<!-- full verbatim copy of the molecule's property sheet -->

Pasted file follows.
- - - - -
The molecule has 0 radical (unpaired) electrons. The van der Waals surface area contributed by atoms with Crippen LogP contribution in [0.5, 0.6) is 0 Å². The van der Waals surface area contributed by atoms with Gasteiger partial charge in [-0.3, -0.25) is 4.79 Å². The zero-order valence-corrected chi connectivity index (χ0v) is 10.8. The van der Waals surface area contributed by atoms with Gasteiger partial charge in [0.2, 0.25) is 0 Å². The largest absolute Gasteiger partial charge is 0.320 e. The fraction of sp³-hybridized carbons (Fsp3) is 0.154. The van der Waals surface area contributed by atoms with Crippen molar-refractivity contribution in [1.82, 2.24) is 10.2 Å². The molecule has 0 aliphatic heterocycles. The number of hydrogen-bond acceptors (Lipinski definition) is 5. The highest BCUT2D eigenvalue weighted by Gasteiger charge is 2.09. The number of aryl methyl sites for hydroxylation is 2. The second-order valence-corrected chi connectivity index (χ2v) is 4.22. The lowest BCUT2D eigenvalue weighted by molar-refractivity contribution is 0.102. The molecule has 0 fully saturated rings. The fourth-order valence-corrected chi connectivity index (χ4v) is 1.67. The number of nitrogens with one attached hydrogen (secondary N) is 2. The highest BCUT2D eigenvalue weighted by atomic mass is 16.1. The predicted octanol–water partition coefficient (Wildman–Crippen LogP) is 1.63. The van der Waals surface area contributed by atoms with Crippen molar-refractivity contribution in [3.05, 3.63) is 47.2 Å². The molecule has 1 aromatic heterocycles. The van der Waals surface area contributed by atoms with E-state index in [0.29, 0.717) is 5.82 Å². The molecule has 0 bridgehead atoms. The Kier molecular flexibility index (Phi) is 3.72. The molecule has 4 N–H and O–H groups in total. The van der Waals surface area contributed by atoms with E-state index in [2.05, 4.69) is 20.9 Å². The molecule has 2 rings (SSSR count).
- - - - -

The molecule has 0 radical (unpaired) electrons. The van der Waals surface area contributed by atoms with Crippen LogP contribution in [0.5, 0.6) is 0 Å². The van der Waals surface area contributed by atoms with Gasteiger partial charge in [-0.3, -0.25) is 4.79 Å². The zero-order valence-corrected chi connectivity index (χ0v) is 10.8. The van der Waals surface area contributed by atoms with Gasteiger partial charge in [0.2, 0.25) is 0 Å². The largest absolute Gasteiger partial charge is 0.320 e. The fraction of sp³-hybridized carbons (Fsp3) is 0.154. The van der Waals surface area contributed by atoms with Crippen molar-refractivity contribution in [1.82, 2.24) is 10.2 Å². The molecule has 0 aliphatic heterocycles. The number of hydrogen-bond acceptors (Lipinski definition) is 5. The highest BCUT2D eigenvalue weighted by Gasteiger charge is 2.09. The number of aryl methyl sites for hydroxylation is 2. The second-order valence-corrected chi connectivity index (χ2v) is 4.22. The lowest BCUT2D eigenvalue weighted by molar-refractivity contribution is 0.102. The molecule has 0 fully saturated rings. The fourth-order valence-corrected chi connectivity index (χ4v) is 1.67. The number of nitrogens with one attached hydrogen (secondary N) is 2. The highest BCUT2D eigenvalue weighted by atomic mass is 16.1. The predicted octanol–water partition coefficient (Wildman–Crippen LogP) is 1.63. The van der Waals surface area contributed by atoms with Crippen molar-refractivity contribution in [3.05, 3.63) is 47.2 Å². The molecule has 1 aromatic heterocycles. The van der Waals surface area contributed by atoms with E-state index in [0.29, 0.717) is 5.82 Å². The molecule has 0 bridgehead atoms. The Kier molecular flexibility index (Phi) is 3.72. The molecule has 4 N–H and O–H groups in total. The van der Waals surface area contributed by atoms with E-state index in [2.05, 4.69) is 20.9 Å². The molecule has 2 rings (SSSR count).